RULE 3: Okay, and the next rule for auditioning is to (I know this sounds so obvious, I know!  But more than one person failed this simple test.) PRINT OUT YOUR RESUME.  STAPLE IT TO YOUR HEADSHOT.  HAND IT OVER. Um, really?  You didn’t even bring a headshot?  Um, reaaaally?  You want to email it to us later in the day?  Oh, sorry, you took the time to print everything out, but…no staples.  Darn.  Oop, your resume just fluttered through the air, away from your picture, and now I’ll never be able to call you back because I don’t know who you are.  OMG, friends, OMG!

To add on to that previous rule: HAVE YOUR PICTURE & RESUME READY AS SOON AS YOU WALK INTO THE BUILDING. It’s really awkward when we all welcome you into the room, eager to hear what you’ve brought to share with us, and then we have to wait lamely while you shuffle through your bag to dig out that pesky pic.  Or take off your Bluetooth.  Or empty all your pockets of all the stuff that will distract you from your scene.  We just want to see you act.  So get all that other stuff done in the waiting room.  Be ready to go when you show up.  (This goes nicely with Rule #1.  If you’re on time, you won’t be rushing around and feeling out-of-breath and nervous when you walk in.  BE ON TIME!)

RULE 4: Who do you do your monologue to?  PICK A SPOT ON THE WALL BEHIND US.  NOT MY FACE. If you’re having this problem, it might be a sign you need to take a class.  It’s a simple, siiiiiimple fix, but one that a lot of new actors don’t know OR they haven’t had enough training to point it out.  It’s fine, no big deal, but it makes me feel uncomfortable when they whole speech about your mother (me) killing your father traumatized you and how much you now want to kill your mother (me).  Awk-Ward.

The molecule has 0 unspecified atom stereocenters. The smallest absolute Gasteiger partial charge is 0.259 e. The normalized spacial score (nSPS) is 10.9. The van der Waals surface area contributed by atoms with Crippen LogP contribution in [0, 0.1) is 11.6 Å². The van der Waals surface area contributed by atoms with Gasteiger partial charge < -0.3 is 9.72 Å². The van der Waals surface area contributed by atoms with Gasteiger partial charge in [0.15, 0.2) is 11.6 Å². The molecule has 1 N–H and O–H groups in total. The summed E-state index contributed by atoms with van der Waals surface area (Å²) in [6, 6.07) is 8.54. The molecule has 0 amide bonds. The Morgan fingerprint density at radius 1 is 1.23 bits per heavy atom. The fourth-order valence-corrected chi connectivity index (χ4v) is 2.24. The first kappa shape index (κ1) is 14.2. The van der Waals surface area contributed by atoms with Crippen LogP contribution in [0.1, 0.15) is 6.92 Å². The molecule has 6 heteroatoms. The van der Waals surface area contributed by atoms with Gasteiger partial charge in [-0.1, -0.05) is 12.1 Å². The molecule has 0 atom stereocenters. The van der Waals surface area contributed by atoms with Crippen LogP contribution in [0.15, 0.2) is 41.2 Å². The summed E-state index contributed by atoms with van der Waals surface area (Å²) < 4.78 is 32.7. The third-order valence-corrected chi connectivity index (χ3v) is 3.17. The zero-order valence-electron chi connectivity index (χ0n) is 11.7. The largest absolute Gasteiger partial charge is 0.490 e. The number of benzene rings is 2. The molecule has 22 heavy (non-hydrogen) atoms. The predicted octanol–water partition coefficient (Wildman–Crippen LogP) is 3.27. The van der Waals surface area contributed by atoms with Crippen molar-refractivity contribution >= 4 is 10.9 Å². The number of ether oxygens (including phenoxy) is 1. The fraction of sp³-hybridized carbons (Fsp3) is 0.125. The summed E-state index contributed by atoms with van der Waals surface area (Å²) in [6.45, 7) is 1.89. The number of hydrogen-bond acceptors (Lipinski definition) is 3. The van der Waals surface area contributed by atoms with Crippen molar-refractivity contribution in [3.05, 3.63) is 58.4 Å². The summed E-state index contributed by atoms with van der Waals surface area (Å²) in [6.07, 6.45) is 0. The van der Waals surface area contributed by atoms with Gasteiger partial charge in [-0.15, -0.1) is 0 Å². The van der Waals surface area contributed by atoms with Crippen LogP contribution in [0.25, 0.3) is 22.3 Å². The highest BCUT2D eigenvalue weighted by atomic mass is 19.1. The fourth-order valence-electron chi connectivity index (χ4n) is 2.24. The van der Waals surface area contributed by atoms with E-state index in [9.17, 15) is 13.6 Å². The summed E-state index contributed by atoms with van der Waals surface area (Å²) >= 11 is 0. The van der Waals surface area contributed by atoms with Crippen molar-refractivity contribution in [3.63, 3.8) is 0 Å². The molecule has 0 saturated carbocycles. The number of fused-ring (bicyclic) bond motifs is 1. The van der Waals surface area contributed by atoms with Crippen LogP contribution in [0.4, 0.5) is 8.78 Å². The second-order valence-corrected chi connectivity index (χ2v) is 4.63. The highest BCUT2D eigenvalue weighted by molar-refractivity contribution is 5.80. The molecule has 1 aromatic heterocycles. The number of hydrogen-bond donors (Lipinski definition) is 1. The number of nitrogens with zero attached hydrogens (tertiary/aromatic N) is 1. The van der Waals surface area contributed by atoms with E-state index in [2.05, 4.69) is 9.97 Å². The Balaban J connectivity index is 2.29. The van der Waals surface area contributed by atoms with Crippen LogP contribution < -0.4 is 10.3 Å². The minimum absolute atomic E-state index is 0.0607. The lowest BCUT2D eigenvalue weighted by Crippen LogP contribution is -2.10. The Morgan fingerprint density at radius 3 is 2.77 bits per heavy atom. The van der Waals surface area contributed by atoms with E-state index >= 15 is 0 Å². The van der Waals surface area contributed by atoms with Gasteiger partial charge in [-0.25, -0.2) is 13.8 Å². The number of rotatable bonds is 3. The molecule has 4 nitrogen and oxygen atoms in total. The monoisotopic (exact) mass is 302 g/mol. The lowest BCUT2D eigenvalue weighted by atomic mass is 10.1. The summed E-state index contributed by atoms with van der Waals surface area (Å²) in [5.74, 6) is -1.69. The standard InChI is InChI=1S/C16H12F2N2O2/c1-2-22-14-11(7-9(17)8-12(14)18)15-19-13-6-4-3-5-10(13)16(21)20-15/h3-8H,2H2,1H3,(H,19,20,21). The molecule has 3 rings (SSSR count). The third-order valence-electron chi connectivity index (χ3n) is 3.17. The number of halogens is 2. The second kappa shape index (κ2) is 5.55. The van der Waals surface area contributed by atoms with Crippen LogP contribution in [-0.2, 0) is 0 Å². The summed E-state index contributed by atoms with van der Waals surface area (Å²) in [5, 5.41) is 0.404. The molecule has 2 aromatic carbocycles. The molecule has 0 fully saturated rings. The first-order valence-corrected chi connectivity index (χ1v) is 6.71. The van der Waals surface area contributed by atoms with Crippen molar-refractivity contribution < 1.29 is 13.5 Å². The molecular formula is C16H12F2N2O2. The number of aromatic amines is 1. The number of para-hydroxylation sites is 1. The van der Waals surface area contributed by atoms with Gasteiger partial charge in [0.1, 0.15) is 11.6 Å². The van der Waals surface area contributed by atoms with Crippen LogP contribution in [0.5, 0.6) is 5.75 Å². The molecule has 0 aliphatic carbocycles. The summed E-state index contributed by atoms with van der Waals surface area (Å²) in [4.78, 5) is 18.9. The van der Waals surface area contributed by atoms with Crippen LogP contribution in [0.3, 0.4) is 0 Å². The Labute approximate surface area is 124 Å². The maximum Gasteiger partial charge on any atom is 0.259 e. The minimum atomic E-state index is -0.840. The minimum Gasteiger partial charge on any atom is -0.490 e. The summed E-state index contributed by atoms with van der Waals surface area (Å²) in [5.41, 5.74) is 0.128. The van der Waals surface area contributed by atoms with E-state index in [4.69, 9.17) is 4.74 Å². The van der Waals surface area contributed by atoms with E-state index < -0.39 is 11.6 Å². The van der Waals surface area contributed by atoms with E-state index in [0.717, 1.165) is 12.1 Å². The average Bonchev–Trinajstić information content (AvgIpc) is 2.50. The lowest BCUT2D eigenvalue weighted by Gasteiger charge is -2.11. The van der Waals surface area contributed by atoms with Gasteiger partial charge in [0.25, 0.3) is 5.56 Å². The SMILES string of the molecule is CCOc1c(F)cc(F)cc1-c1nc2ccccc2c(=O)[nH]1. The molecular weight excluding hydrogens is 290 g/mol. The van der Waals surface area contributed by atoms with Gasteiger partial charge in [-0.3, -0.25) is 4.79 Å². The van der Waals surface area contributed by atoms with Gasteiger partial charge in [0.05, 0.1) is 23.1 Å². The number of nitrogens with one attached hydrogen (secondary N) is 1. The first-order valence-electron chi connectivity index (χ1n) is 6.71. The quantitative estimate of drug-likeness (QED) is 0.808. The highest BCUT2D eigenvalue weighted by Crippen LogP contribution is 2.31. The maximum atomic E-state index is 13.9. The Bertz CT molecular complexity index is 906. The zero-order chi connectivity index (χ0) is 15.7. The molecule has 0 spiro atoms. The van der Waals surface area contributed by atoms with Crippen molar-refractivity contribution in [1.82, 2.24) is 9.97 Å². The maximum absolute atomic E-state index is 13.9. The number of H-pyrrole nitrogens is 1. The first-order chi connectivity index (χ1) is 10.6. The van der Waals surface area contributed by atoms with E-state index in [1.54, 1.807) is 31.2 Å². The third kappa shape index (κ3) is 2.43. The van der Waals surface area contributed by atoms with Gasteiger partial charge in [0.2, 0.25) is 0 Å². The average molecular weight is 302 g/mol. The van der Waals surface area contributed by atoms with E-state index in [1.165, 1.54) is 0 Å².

RULE 5:  DON’T MAKE UP A MONOLOGUE ON THE SPOT. So this one seems to be…ohhhh…I don’t know…really, really obvious?! Yes.  Agreed.

RULE 6:  DON”T DO A MONOLOGUE THAT MAKES ME UNCOMFORTABLE. See Rule #4.  It’s tough finding a good monologue, and darn near impossible to find a great one that isn’t overdone to death.  That being said, steer clear of topics that are sexually explicit or potentially offensive to the people in the room.  It can be a fine line, and not everyone will agree with me, but, remember, these are 2 minutes with a group of strangers who you want to impress.  Who knows what their politics, sexual orientation, belief systems or heritage are.  A monologue is your choice, true…but be careful when choosing.

RULE 7:  DON’T DO A MONOLOGUE THAT MAKES ME WANT TO SOB ENDLESSLY UNTIL I CAN’T HELP IT AND HAVE TO GO EAT A TUB OF COOKIES AND CALL MY THERAPIST AND/OR MY MOTHER.